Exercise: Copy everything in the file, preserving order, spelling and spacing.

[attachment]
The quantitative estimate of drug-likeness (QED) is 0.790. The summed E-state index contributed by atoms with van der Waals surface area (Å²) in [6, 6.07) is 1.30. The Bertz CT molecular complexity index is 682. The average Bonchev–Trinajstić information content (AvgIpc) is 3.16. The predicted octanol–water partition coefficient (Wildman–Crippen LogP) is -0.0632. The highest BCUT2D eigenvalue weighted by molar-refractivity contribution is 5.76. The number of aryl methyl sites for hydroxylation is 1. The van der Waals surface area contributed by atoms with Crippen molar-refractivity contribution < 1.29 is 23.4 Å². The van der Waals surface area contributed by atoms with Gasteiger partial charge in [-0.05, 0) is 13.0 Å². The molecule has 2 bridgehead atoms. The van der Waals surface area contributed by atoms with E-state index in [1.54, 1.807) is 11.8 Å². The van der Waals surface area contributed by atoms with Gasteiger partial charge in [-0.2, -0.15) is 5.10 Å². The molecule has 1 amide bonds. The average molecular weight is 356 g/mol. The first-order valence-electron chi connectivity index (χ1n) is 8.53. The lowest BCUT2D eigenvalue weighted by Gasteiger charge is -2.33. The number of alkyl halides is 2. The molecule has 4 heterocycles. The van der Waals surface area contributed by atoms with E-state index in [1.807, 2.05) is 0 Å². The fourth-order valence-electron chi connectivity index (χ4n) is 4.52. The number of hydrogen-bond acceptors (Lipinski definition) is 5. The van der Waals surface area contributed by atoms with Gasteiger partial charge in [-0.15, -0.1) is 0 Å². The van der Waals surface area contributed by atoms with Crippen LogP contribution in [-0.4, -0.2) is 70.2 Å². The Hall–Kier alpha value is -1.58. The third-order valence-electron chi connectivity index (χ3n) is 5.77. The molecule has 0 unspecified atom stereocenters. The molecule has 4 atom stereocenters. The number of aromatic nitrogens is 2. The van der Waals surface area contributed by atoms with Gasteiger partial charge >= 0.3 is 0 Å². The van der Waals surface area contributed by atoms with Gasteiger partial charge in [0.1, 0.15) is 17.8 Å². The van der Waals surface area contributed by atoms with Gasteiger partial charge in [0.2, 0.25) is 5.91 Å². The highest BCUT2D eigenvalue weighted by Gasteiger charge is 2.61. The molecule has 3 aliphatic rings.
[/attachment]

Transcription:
The quantitative estimate of drug-likeness (QED) is 0.790. The summed E-state index contributed by atoms with van der Waals surface area (Å²) in [6, 6.07) is 1.30. The Bertz CT molecular complexity index is 682. The average Bonchev–Trinajstić information content (AvgIpc) is 3.16. The predicted octanol–water partition coefficient (Wildman–Crippen LogP) is -0.0632. The highest BCUT2D eigenvalue weighted by molar-refractivity contribution is 5.76. The number of aryl methyl sites for hydroxylation is 1. The van der Waals surface area contributed by atoms with Crippen molar-refractivity contribution < 1.29 is 23.4 Å². The van der Waals surface area contributed by atoms with Gasteiger partial charge in [-0.05, 0) is 13.0 Å². The molecule has 2 bridgehead atoms. The van der Waals surface area contributed by atoms with E-state index in [1.54, 1.807) is 11.8 Å². The van der Waals surface area contributed by atoms with Gasteiger partial charge in [-0.2, -0.15) is 5.10 Å². The molecule has 1 amide bonds. The average molecular weight is 356 g/mol. The first-order valence-electron chi connectivity index (χ1n) is 8.53. The lowest BCUT2D eigenvalue weighted by Gasteiger charge is -2.33. The number of alkyl halides is 2. The molecule has 4 heterocycles. The van der Waals surface area contributed by atoms with E-state index in [1.807, 2.05) is 0 Å². The fourth-order valence-electron chi connectivity index (χ4n) is 4.52. The number of hydrogen-bond acceptors (Lipinski definition) is 5. The van der Waals surface area contributed by atoms with Gasteiger partial charge in [-0.15, -0.1) is 0 Å². The van der Waals surface area contributed by atoms with Crippen LogP contribution in [-0.4, -0.2) is 70.2 Å². The Hall–Kier alpha value is -1.58. The third-order valence-electron chi connectivity index (χ3n) is 5.77. The molecule has 0 unspecified atom stereocenters. The molecule has 4 atom stereocenters. The number of aromatic nitrogens is 2. The van der Waals surface area contributed by atoms with Gasteiger partial charge >= 0.3 is 0 Å². The van der Waals surface area contributed by atoms with Gasteiger partial charge in [0.1, 0.15) is 17.8 Å². The van der Waals surface area contributed by atoms with Gasteiger partial charge in [0.2, 0.25) is 5.91 Å². The highest BCUT2D eigenvalue weighted by Gasteiger charge is 2.61. The molecule has 3 aliphatic rings.